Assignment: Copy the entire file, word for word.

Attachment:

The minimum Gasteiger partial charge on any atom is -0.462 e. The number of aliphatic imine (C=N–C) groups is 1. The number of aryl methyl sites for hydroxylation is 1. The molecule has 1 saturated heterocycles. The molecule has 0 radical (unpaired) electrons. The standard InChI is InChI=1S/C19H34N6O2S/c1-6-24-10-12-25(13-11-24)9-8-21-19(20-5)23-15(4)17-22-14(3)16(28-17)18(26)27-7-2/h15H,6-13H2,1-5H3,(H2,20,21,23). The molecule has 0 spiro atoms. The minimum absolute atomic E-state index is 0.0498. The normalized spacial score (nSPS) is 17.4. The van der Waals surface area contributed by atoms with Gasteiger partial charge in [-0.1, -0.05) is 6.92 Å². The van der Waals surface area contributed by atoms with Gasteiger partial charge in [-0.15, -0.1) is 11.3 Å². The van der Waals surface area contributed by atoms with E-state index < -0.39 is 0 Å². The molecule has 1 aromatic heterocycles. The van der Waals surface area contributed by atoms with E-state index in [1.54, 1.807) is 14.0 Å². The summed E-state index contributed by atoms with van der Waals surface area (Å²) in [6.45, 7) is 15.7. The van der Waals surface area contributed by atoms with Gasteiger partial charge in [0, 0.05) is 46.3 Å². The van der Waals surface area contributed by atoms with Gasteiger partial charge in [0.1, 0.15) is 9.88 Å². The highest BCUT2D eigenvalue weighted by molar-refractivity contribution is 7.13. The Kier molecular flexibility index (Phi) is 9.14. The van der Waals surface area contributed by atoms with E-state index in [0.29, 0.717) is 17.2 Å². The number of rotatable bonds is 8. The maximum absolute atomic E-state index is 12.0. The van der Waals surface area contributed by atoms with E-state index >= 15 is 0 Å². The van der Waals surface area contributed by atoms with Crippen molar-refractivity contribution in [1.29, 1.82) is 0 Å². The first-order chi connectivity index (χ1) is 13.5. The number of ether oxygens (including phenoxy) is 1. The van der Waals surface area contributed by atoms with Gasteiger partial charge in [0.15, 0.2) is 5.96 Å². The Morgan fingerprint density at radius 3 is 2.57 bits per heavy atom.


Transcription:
The minimum Gasteiger partial charge on any atom is -0.462 e. The number of aliphatic imine (C=N–C) groups is 1. The number of aryl methyl sites for hydroxylation is 1. The molecule has 1 saturated heterocycles. The molecule has 0 radical (unpaired) electrons. The standard InChI is InChI=1S/C19H34N6O2S/c1-6-24-10-12-25(13-11-24)9-8-21-19(20-5)23-15(4)17-22-14(3)16(28-17)18(26)27-7-2/h15H,6-13H2,1-5H3,(H2,20,21,23). The molecule has 0 spiro atoms. The minimum absolute atomic E-state index is 0.0498. The normalized spacial score (nSPS) is 17.4. The van der Waals surface area contributed by atoms with Gasteiger partial charge in [-0.1, -0.05) is 6.92 Å². The van der Waals surface area contributed by atoms with Gasteiger partial charge in [-0.15, -0.1) is 11.3 Å². The van der Waals surface area contributed by atoms with E-state index < -0.39 is 0 Å². The molecule has 1 aromatic heterocycles. The van der Waals surface area contributed by atoms with E-state index in [1.54, 1.807) is 14.0 Å². The summed E-state index contributed by atoms with van der Waals surface area (Å²) in [6.45, 7) is 15.7. The van der Waals surface area contributed by atoms with Gasteiger partial charge in [0, 0.05) is 46.3 Å². The van der Waals surface area contributed by atoms with Gasteiger partial charge in [0.1, 0.15) is 9.88 Å². The highest BCUT2D eigenvalue weighted by molar-refractivity contribution is 7.13. The Kier molecular flexibility index (Phi) is 9.14. The van der Waals surface area contributed by atoms with E-state index in [0.29, 0.717) is 17.2 Å². The number of rotatable bonds is 8. The maximum absolute atomic E-state index is 12.0. The van der Waals surface area contributed by atoms with E-state index >= 15 is 0 Å². The van der Waals surface area contributed by atoms with Crippen molar-refractivity contribution in [1.29, 1.82) is 0 Å². The first-order chi connectivity index (χ1) is 13.5. The number of ether oxygens (including phenoxy) is 1. The van der Waals surface area contributed by atoms with Gasteiger partial charge in [0.15, 0.2) is 5.96 Å². The Morgan fingerprint density at radius 3 is 2.57 bits per heavy atom.